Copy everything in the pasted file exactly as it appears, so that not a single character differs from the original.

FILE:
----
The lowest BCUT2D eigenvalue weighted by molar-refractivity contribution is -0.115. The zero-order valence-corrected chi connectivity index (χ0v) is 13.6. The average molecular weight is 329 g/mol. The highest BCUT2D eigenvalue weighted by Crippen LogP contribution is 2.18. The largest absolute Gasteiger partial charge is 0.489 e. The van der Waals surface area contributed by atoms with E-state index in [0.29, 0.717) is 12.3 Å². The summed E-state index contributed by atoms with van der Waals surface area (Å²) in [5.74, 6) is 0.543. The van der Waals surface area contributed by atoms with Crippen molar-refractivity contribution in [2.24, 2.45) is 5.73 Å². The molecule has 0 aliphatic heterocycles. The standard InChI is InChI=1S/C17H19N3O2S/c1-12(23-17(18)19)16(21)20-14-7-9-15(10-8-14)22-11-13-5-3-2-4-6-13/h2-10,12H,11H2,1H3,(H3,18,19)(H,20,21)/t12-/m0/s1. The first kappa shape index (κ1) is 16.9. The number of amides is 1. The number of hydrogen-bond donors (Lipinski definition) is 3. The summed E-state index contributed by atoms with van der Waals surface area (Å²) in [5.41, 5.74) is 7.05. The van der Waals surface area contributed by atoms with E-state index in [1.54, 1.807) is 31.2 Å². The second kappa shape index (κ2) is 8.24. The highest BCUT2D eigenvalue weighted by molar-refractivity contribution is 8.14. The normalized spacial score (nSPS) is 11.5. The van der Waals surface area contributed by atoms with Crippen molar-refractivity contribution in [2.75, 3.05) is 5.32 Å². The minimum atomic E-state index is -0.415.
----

The lowest BCUT2D eigenvalue weighted by molar-refractivity contribution is -0.115. The zero-order valence-corrected chi connectivity index (χ0v) is 13.6. The average molecular weight is 329 g/mol. The highest BCUT2D eigenvalue weighted by Crippen LogP contribution is 2.18. The largest absolute Gasteiger partial charge is 0.489 e. The van der Waals surface area contributed by atoms with E-state index in [0.29, 0.717) is 12.3 Å². The summed E-state index contributed by atoms with van der Waals surface area (Å²) in [5.74, 6) is 0.543. The van der Waals surface area contributed by atoms with Crippen molar-refractivity contribution in [2.24, 2.45) is 5.73 Å². The molecule has 0 aliphatic heterocycles. The standard InChI is InChI=1S/C17H19N3O2S/c1-12(23-17(18)19)16(21)20-14-7-9-15(10-8-14)22-11-13-5-3-2-4-6-13/h2-10,12H,11H2,1H3,(H3,18,19)(H,20,21)/t12-/m0/s1. The first kappa shape index (κ1) is 16.9. The number of amides is 1. The number of hydrogen-bond donors (Lipinski definition) is 3. The summed E-state index contributed by atoms with van der Waals surface area (Å²) in [5.41, 5.74) is 7.05. The van der Waals surface area contributed by atoms with E-state index in [1.54, 1.807) is 31.2 Å². The second kappa shape index (κ2) is 8.24. The highest BCUT2D eigenvalue weighted by molar-refractivity contribution is 8.14. The normalized spacial score (nSPS) is 11.5. The van der Waals surface area contributed by atoms with Crippen molar-refractivity contribution in [2.75, 3.05) is 5.32 Å². The minimum atomic E-state index is -0.415.